Glutamine as a mediator of ammonia neurotoxicity: A critical appraisal

Jan Albrecht, Magdalena Zielińska, Michael D. Norenberg

Research output: Contribution to journalComment/debatepeer-review

103 Scopus citations

Abstract

Ammonia is a major neurotoxin implicated in hepatic encephalopathy (HE). Here we discuss evidence that many aspects of ammonia toxicity in HE-affected brain are mediated by glutamine (Gln), synthesized in excess from ammonia and glutamate by glutamine synthetase (GS), an astrocytic enzyme. The degree to which Gln is increased in brains of patients with HE was found to positively correlate with the grade of HE. In animals with HE, a GS inhibitor, methionine sulfoximine (MSO), reversed a spectrum of manifestations of ammonia toxicity, including brain edema and increased intracranial pressure, even though MSO itself increased brain ammonia levels. MSO inhibited, while incubation with Gln reproduced the oxidative stress and cell swelling observed in ammonia-exposed cultured astrocytes. Recent studies have shown that astrocytes swell subsequent to Gln transport into mitochondria and its degradation back to ammonia, which then generates reactive oxygen species and the mitochondrial permeability transition. This sequence of events led to the formulation of the " Trojan Horse" hypothesis. Further verification of the role of Gln in the pathogenesis of HE will have to account for: (1) modification of the effects of Gln by interaction of astrocytes with other CNS cells; and (2) direct effects of Gln on these cells. Recent studies have demonstrated a " Trojan Horse" -like effect of Gln in microglia, as well as an interference by Gln with the activation of the NMDA/NO/cGMP pathway by ammonia as measured in whole brain, a process that likely also involves neurons.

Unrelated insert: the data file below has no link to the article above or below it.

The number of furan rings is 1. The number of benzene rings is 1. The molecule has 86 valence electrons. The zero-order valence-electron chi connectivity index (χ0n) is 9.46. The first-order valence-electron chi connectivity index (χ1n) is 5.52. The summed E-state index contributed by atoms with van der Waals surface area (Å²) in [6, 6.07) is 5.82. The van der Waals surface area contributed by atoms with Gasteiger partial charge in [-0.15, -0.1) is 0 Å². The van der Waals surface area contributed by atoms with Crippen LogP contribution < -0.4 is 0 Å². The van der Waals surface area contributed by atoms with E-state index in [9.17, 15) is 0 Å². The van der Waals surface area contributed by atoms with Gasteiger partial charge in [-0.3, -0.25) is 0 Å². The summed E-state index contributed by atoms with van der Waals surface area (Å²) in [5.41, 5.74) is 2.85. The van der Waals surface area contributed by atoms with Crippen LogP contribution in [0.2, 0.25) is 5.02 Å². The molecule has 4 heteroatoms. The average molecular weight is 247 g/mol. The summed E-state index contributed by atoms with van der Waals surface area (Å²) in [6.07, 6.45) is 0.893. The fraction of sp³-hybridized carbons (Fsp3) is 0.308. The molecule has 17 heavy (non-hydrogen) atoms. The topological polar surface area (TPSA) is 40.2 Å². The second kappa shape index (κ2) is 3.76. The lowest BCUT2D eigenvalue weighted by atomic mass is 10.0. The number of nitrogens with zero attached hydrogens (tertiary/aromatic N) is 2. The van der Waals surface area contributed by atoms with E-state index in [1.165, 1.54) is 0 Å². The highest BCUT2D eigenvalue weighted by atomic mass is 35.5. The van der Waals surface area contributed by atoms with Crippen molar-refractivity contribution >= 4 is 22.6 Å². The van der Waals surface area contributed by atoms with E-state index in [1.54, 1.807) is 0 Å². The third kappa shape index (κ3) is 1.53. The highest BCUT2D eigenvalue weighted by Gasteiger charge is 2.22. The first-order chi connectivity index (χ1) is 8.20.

Original languageEnglish (US)
Pages (from-to)1303-1308
Number of pages6
JournalBiochemical Pharmacology
Volume80
Issue number9
DOIs
StatePublished - Nov 2010

Keywords

  • " Trojan Horse" hypothesis
  • Ammonia
  • Astrocytes
  • Glutamine
  • Hepatic encephalopathy
  • Microglia
  • Mitochondria
  • NO/cGMP pathway

ASJC Scopus subject areas

  • Pharmacology
  • Biochemistry

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